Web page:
There is probably less difference between the methods of a physicist and a mathematician than is generally supposed. The most striking among them seems to me to be this, that the mathematician is in much more direct contact with reality. This may perhaps seem to you a paradox, since it is the physicist who deals with the subject-matter to which the epithet ‘real’ is commonly applied. But a very little reflection will show that the ‘reality’ of the physicist, whatever it may be (and it is extraordinarily difficult to say), has few or none of the attributes which common-sense instinctively marks as real. A chair may be a collection of whirling atoms, or an idea in the mind of God. It is not my business to suggest that one account of it is obviously more plausible than the other. Whatever the merits of either of them may be, neither draws its inspiration from the suggestions of common-sense.
Neither the philosophers nor the physicists themselves have ever put forward any very convincing account of what physical reality is, or of how the physicist passes, from the confused mass of fact or sensation from which he starts, to the construction of the objects which he classifies as real. We cannot be said, therefore, to know what the subject-matter of physics is; but this need not prevent us from understanding the task which a physicist is trying to perform. That, clearly, is to correlate the incoherent body of facts confronting him with some definite and orderly scheme of abstract relations, the kind of scheme, in short, which he can only borrow from mathematics.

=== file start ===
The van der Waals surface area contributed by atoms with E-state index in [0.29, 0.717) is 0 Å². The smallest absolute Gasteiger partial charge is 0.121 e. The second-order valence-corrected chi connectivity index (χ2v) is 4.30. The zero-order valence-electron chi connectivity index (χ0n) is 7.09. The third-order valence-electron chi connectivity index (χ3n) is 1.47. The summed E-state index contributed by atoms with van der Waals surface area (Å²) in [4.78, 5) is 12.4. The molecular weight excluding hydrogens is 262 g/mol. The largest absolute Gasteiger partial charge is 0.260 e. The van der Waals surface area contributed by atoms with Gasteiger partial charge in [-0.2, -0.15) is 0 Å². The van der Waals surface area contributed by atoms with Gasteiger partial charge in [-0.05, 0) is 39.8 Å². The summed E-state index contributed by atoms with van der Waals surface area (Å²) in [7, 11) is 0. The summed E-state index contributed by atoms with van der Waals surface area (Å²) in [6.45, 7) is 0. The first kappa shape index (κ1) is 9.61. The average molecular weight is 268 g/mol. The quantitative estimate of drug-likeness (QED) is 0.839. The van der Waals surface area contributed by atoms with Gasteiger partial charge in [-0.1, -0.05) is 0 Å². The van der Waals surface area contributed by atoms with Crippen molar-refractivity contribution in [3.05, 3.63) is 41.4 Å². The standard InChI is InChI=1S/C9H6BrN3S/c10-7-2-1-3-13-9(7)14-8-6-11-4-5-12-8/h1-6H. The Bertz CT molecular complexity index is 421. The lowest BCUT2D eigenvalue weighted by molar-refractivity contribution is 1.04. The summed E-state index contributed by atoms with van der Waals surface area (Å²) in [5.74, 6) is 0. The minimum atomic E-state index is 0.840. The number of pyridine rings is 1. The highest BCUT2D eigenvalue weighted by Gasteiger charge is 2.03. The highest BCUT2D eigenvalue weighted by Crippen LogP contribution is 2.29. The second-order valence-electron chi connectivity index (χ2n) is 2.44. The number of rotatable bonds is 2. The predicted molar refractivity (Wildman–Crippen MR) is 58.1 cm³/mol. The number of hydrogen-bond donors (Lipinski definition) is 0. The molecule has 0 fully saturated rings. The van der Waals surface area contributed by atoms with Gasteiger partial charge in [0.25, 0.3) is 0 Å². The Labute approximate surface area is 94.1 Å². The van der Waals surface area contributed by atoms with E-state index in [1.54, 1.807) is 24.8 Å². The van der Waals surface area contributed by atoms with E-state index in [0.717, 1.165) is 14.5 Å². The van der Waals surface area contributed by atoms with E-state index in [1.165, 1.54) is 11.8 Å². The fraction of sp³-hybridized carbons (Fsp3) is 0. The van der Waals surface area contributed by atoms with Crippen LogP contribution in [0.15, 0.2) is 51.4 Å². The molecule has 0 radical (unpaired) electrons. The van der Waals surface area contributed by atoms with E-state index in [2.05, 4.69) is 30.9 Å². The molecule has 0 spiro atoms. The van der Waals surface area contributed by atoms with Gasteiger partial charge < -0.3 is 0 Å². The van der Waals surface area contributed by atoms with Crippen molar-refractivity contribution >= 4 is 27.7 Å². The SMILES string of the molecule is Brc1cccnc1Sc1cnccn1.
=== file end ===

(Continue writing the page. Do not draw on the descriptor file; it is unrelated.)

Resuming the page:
A mathematician, on the other hand, fortunately for him, is not concerned with this physical reality at all. It is impossible to prove, by mathematical reasoning, any proposition whatsoever concerning the physical world, and only a mathematical crank would be likely now to imagine it his function to do so. There is plainly one way only of ascertaining the facts of experience, and that is by observation. It is not the business of a mathematician to suggest one view of the universe or another, but merely to supply the physicists with a collection of abstract schemes, which it is for them to select from, and to adopt or discard at their pleasure.
The most obvious example is to be found in the science of geometry. Mathematicians have constructed a very large number of different systems of geometry, Euclidean or non-Euclidean, of one, two, three, or any number of dimensions. All these systems are of complete and equal validity. They embody the results of mathematicians’ observations of their reality, a reality far more intense and far more rigid than the dubious and elusive reality of physics. The old-fashioned geometry of Euclid, the entertaining seven-point geometry of Veblen, the space-times of Minkowski and Einstein, are all absolutely and equally real. When a mathematician has constructed, or, to be more accurate, when he has observed them, his professional interest in the matter ends. It may be the seven-point geometry that fits the facts the best, for anything that mathematicians have to say. There may be three dimensions in this room and five next door. As a professional mathematician, I have no idea; I can only ask the Secretary, or some other competent physicist, to instruct me in the facts.
The function of a mathematician, then, is simply to observe the facts about his own hard and intricate system of reality, that astonishingly beautiful complex of logical relations which forms the subject-matter of his science, as if he were an explorer looking at a distant range of mountains, and to record the results of his observations in a series of maps, each of which is a branch of pure mathematics. Many of these maps have been completed, while in others, and these, naturally, the most interesting, there are vast uncharted regions. Some, it seems, have some relevance to the structure of the physical world, while others have no such tangible application.